The next contributor, of perhaps more value, was Mr. John HUGHES.. He was the son of a citizen of London, and was born at Marlborough, July 29, 1677. He received his education at a dissenting academy, under the care of Mr. Tho. MAS Rowe, where, at the same time, the afterwards celebrated Dr. ISAAC WATts was a student, whose piety and friendship for Mr. HUGHES induced him to regret that he employed any part of his talents in writing for the stage.
* BUDGELT, published a translation of the characters of Theophrastus, a history of the family of the Boyles, and some political pamphlets. He also compiled a periodical work, called the Bee, chiefly from the newspapers, in the form of a magazine, but in consequence of quarrelling with the booksellers, and filling the pamphlet with his own disputes and concerns, he was obliged to drop the undertaking.. Four volumes of this work are now before me. It exhibits little more than the ruins of a mind. He was attacked on all sides by contemporary writers respecting the affair of Tindall's will, and he endeavours by long, wild, and incoherent shapsodies, to regain the good opinion of the public, which, however, he had for ever forfeited by that transaction,
It does not appear for what profession he was originally intended. He was early distinguished for his poetical and musical abilities, when they could be exerted only in his leisure hours, as he held a place in the office of ordnance, and was secretary to several commissions for purchasing lands necessary to secure the royal docks at Chatham and Portsmouth.
His poetical pieces were written, partly on temporary subjects, and partly for musical entertainments. Some of the latter were set by PEPUSCH, and some by HANDEL. The general character of his poetry is not high. Swift and POPE ranked him among the mediocrists, and this opinion, which they gave when his works were published in 1735, and long after he was beyond the reach of praise or blame, has been adopted by Dr. JOHNSON. The performance for which he is now chiefly remembered, is his tragedy of the Siege of Damascus, which still holds its rank on the stage, though it is neither acted nor printed according to the author's original draught, or his settled intention. He had made Phocyas apostatize from his religion; after which, the abhorrence of Eudocia would have been reasonable, his misery would have been just, and the horrors of his repentance exemplary. The players, however, required that the guilt of Phocyas should terminate in desertion to the enemy: and HUGHES, unwilling that his relations should lose the benefit of his work, complied with the alteration*."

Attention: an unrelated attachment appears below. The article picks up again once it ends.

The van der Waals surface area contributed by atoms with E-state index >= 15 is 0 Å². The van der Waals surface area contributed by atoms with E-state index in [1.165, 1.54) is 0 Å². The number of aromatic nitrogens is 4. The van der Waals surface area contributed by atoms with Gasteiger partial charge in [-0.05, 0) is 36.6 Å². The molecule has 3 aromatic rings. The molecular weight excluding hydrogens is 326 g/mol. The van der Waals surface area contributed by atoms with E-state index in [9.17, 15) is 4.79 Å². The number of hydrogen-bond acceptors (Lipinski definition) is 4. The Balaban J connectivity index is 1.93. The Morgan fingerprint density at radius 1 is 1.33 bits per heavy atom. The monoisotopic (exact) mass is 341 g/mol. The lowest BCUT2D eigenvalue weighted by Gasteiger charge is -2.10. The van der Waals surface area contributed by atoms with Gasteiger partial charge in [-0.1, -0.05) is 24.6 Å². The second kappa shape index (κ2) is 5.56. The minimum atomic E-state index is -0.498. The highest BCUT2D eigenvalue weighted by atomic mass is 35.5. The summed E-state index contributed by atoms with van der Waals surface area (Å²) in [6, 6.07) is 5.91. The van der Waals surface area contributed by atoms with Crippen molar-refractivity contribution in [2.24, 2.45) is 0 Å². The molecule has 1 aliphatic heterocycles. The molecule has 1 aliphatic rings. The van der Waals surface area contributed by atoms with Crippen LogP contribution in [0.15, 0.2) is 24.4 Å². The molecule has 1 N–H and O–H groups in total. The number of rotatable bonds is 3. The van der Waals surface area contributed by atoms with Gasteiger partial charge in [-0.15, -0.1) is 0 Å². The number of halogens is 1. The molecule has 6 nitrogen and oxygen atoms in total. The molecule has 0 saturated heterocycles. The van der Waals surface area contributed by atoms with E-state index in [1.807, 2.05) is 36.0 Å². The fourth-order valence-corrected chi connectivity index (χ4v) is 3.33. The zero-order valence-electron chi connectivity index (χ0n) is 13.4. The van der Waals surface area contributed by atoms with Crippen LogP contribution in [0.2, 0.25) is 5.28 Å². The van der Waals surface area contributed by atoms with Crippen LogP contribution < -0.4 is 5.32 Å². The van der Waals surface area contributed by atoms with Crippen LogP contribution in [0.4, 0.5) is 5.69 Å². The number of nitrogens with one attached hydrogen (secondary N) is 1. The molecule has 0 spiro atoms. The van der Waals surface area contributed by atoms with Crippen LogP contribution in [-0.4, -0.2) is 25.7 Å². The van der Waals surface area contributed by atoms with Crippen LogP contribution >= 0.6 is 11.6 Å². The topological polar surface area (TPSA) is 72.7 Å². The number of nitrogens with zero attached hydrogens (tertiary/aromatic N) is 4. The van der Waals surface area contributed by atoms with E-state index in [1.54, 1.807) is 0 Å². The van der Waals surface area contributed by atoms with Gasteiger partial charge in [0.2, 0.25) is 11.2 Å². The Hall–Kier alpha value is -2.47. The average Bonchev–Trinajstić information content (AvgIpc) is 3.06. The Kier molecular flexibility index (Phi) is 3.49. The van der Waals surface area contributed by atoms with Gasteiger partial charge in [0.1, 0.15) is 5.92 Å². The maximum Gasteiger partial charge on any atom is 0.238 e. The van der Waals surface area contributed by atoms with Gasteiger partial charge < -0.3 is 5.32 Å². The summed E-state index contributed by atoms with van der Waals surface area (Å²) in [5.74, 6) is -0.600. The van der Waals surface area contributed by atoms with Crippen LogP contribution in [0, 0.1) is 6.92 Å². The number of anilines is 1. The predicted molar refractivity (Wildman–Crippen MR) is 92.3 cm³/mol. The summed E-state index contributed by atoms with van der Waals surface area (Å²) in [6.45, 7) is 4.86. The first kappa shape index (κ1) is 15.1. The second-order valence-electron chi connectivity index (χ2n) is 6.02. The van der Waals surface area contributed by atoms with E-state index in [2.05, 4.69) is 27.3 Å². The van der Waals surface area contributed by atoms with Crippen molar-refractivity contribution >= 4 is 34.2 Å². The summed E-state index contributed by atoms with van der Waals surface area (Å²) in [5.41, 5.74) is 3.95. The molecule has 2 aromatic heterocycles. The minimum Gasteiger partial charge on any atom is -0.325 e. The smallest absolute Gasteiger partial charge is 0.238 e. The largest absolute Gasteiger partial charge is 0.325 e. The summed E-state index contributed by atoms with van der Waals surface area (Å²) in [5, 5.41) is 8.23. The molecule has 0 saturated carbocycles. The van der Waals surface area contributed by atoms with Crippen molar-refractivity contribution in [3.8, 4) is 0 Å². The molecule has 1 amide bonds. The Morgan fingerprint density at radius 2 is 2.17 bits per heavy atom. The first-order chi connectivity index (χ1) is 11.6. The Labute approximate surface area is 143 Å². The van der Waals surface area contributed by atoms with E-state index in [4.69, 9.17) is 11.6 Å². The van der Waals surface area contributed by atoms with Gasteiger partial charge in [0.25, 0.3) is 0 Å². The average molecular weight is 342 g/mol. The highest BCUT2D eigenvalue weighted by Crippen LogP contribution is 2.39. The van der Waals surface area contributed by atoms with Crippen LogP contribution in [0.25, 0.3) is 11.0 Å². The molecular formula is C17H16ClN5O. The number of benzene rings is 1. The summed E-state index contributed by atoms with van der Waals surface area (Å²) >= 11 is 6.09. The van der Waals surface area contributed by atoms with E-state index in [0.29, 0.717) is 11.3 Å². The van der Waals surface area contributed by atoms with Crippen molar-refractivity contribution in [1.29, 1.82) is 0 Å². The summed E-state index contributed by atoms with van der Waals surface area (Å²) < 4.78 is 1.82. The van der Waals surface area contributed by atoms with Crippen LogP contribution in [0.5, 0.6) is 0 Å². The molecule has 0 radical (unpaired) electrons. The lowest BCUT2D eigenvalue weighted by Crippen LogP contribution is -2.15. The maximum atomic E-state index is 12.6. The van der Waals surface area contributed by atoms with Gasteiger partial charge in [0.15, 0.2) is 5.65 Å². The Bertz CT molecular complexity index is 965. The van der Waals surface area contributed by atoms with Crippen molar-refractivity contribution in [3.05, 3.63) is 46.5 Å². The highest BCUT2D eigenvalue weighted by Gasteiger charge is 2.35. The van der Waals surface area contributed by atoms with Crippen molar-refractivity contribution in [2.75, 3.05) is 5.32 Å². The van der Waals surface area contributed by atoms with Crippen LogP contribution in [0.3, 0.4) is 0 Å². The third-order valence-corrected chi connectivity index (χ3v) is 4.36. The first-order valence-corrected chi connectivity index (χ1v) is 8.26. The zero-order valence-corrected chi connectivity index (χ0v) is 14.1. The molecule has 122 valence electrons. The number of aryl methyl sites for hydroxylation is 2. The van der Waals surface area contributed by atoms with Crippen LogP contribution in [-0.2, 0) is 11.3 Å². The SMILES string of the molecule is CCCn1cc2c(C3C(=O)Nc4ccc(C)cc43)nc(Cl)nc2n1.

He died Feb. 17, 1719-20, the same day on which this play was first represented. STEELE, who has drawn a very favourable character of him
*JOHNSON's Life of Hughes. His life is also written by DUNCOMBE, by CIBBER,, and by Dr. CAMPBELL, in the Biog. Brit.
in 'The THEATRE, No. 15, says, “I cannot, in the first place, but felicitate a death, on the same evening in which he received, and merited, the applause of his country, for a great and good action; his work is full of such sentiments as only can give comfort in the last hour; and I am told, he showed a pleasure in hearing that the labours, which he so honestly and virtuously intended, had met with a suitable success.”
In this, however, STEELE was deceived; and it is singular that he did not perceive he was placing his friend in the novel and ridiculous situation of an author preparing for eternity by the recollection of a well-written play, and the applause of a crowded theatre. The truth is HUGHES had laid aside all thoughts of his play, and composed himself to meet death with the resolution and dignity becoming a Christian*. He was of a very feeble constitution, tending to consumption, which, after many lingering attacks, and flattering abatements, put an end to his blameless life, at an age when life is usually reckoned in its prime.
He appears to have been universally regretted as an honest and amiable man, and held an enviable rank among the wits of his time. Such was his acknowledged judgment, that Addison requested he would complete his Cato for the stage; and although this task was afterwards performed by Addison himself, yet it was by the persuasion of Hughes that this celebrated play was finished and acted.
As a prose writer he is known by his edition of SPENSER's works, which he enriched with a life, a glossary, and a discourse on allegorical
* DUNCOMBE's Life, prefixed to HUGHES's Works.